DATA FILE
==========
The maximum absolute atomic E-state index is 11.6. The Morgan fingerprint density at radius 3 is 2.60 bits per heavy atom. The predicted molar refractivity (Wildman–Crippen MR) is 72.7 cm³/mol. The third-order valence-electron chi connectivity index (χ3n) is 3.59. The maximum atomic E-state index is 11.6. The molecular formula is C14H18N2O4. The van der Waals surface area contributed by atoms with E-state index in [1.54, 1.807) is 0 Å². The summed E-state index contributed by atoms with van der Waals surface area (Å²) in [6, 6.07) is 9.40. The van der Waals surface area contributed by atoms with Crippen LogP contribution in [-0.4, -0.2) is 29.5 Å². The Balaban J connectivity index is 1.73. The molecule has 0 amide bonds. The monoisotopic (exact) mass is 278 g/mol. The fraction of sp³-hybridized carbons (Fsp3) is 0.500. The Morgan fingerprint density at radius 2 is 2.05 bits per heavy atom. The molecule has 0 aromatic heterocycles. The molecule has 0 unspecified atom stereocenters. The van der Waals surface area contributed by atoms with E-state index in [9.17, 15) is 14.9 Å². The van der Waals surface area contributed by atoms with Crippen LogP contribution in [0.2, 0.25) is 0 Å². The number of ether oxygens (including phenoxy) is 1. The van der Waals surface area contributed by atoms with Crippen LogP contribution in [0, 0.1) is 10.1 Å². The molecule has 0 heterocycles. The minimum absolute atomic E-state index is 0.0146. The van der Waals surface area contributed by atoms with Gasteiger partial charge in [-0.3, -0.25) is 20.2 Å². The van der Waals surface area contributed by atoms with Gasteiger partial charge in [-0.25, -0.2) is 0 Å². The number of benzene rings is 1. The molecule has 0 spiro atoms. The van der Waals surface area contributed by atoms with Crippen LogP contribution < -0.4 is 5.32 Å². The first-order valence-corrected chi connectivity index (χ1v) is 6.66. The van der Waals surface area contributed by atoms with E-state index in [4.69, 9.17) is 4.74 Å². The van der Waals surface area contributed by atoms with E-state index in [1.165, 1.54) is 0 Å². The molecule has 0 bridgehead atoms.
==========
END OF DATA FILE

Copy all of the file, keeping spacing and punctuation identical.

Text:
The maximum absolute atomic E-state index is 11.6. The Morgan fingerprint density at radius 3 is 2.60 bits per heavy atom. The predicted molar refractivity (Wildman–Crippen MR) is 72.7 cm³/mol. The third-order valence-electron chi connectivity index (χ3n) is 3.59. The maximum atomic E-state index is 11.6. The molecular formula is C14H18N2O4. The van der Waals surface area contributed by atoms with E-state index in [1.54, 1.807) is 0 Å². The summed E-state index contributed by atoms with van der Waals surface area (Å²) in [6, 6.07) is 9.40. The van der Waals surface area contributed by atoms with Crippen LogP contribution in [-0.4, -0.2) is 29.5 Å². The Balaban J connectivity index is 1.73. The molecule has 0 amide bonds. The monoisotopic (exact) mass is 278 g/mol. The fraction of sp³-hybridized carbons (Fsp3) is 0.500. The Morgan fingerprint density at radius 2 is 2.05 bits per heavy atom. The molecule has 0 aromatic heterocycles. The molecule has 0 unspecified atom stereocenters. The van der Waals surface area contributed by atoms with E-state index in [9.17, 15) is 14.9 Å². The van der Waals surface area contributed by atoms with Crippen LogP contribution in [0.2, 0.25) is 0 Å². The number of ether oxygens (including phenoxy) is 1. The van der Waals surface area contributed by atoms with Crippen LogP contribution in [0, 0.1) is 10.1 Å². The molecule has 0 heterocycles. The minimum absolute atomic E-state index is 0.0146. The van der Waals surface area contributed by atoms with Gasteiger partial charge in [-0.3, -0.25) is 20.2 Å². The van der Waals surface area contributed by atoms with Gasteiger partial charge in [-0.25, -0.2) is 0 Å². The number of benzene rings is 1. The molecule has 0 spiro atoms. The van der Waals surface area contributed by atoms with Crippen LogP contribution < -0.4 is 5.32 Å². The first-order valence-corrected chi connectivity index (χ1v) is 6.66. The van der Waals surface area contributed by atoms with E-state index in [4.69, 9.17) is 4.74 Å². The van der Waals surface area contributed by atoms with E-state index in [1.165, 1.54) is 0 Å². The molecule has 0 bridgehead atoms.